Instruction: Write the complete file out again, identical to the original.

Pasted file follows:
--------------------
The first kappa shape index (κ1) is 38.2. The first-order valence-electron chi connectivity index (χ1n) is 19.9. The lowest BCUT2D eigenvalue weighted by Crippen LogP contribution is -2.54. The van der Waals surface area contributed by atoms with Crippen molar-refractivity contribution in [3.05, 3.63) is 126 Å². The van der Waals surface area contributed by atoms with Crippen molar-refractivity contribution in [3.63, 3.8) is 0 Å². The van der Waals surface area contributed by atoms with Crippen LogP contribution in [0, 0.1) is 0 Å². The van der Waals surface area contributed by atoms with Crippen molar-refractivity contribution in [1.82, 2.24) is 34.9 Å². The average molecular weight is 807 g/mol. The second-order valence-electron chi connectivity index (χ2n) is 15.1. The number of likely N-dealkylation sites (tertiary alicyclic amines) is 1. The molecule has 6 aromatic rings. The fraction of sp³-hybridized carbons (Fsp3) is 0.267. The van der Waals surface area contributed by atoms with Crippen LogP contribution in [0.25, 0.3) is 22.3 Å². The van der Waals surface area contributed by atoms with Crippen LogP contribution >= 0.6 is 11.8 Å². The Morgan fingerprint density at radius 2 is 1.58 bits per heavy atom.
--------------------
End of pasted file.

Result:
The first kappa shape index (κ1) is 38.2. The first-order valence-electron chi connectivity index (χ1n) is 19.9. The lowest BCUT2D eigenvalue weighted by Crippen LogP contribution is -2.54. The van der Waals surface area contributed by atoms with Crippen molar-refractivity contribution in [3.05, 3.63) is 126 Å². The van der Waals surface area contributed by atoms with Crippen molar-refractivity contribution in [3.63, 3.8) is 0 Å². The van der Waals surface area contributed by atoms with Crippen LogP contribution in [0, 0.1) is 0 Å². The van der Waals surface area contributed by atoms with Crippen molar-refractivity contribution in [1.82, 2.24) is 34.9 Å². The average molecular weight is 807 g/mol. The second-order valence-electron chi connectivity index (χ2n) is 15.1. The number of likely N-dealkylation sites (tertiary alicyclic amines) is 1. The molecule has 6 aromatic rings. The fraction of sp³-hybridized carbons (Fsp3) is 0.267. The van der Waals surface area contributed by atoms with Crippen LogP contribution in [0.25, 0.3) is 22.3 Å². The van der Waals surface area contributed by atoms with Crippen LogP contribution >= 0.6 is 11.8 Å². The Morgan fingerprint density at radius 2 is 1.58 bits per heavy atom.